Image of a Refugee Slaves Taken During Civil War

It is important to understand, that as Union forces moved into a new area, it was common for refugee slaves to flee towards the Union line, and in some cases near rivers, which were navigated---they hoped to be taken aboard and given refuge. In this case on the one ship that was hit most heavily, several dozen slaves, newly freed were taken on. So close to freedom, but oh yet so far!!

The remaining boats were fired upon, but they thankfully the 83rd US Colored Infantry, was there, in addition to 54th Arkansas Colored Infantry. (Not affiliated with the 54 Mass).  It is not known if those boats had take on slaves for refuge, or not.  It is known that the colored soldiers defended the boats and was able to fend off attacks upon the Lotus. After two days they arrived safely in Little Rock, the capital.

Though the war would come to an end within 3 months time, by this time, the 83rd (once part of the Kansas Colored) were seasoned fighters, having seen action, in Missouri, Arkansas, and Indian Territory. Their involvement with protecting the Lotus Steamer was mild in comparison to the major battles in which they had been engaged before that time.

Source of informationThe War of the Rebellion: A Compilation of the Official Records of the Union and Confederate Armies. Series 1, Vol. 48. Washington DC: Government Printing Office, 1890–1901, pp. 11–17.

Sunday, January 16, 2011

Getting to the Story by Learning the Facts

Enlistment Data on Soldier from the 27th US Colored Infantry
Source: Military Service Record, Pvt. Jacob Thomas,  National Archives Publication M1824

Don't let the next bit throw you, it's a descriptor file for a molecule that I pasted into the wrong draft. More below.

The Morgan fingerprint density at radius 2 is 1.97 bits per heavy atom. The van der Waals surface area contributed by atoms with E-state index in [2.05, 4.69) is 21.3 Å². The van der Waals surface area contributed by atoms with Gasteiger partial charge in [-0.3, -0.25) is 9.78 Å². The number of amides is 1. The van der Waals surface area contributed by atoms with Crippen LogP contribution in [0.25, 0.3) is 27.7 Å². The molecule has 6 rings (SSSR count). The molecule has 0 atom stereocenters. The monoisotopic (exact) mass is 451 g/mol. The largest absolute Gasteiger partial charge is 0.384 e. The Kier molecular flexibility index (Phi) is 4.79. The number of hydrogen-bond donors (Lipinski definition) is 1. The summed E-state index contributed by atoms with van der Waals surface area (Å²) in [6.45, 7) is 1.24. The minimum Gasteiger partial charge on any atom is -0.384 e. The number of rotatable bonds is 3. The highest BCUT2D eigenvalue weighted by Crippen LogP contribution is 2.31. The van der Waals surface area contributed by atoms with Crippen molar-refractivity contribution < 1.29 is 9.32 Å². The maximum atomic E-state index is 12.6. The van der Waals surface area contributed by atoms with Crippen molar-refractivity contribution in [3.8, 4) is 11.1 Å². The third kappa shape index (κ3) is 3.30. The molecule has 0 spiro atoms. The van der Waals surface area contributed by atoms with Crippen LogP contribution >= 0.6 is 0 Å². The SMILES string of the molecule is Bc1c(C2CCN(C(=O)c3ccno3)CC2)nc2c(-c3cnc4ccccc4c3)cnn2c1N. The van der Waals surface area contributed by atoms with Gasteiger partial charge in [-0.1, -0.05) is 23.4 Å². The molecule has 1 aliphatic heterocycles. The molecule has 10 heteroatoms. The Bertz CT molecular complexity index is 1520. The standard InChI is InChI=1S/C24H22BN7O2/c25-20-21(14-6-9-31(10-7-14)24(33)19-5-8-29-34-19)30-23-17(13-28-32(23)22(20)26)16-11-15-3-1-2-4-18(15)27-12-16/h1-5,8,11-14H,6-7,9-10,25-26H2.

As one who has researched their ancestors' involvement in the Civil War, I have come to understand something about the myths and the realities of who did and did not serve in the Civil War.  

The reasons why some stories are not refuted even when they are purely nonsensical, and downright untrue, is because many of us who descend from enslaved people, have never studied the Civil War.

For example---in a recent genealogy chat, the involvement of black men who enlisted in the Union Army came up. One member described information about her ancestor who served in a unit from Mississippi. Another member of the same group---a regular to the chat for over 10 years, remarked that it was amazing to him, to hear that her Mississippi Ancestor enlisted in the Union Army.  
Headstone of soldier from the 11 US Colored Infantry. Unit was organized in Ft. Smith Arkansas
Soldier is buried in Dripping Springs Cemetery in Crawford County Arkansas.
(Cemetery was documented by Tonia Holleman)

I asked him why that was so unusual. and he replied that "well, her ancestor was not from the North, but he lived in the South."  I wanted to make sure that I understood what he meant, and I wondered if he was going to start talking about the infamous mythical confederate issue, but he did not.  He then innocently and sincerely asked the question, "well----weren't most black soldiers in the Union Army from places in the north, like Massachusetts?"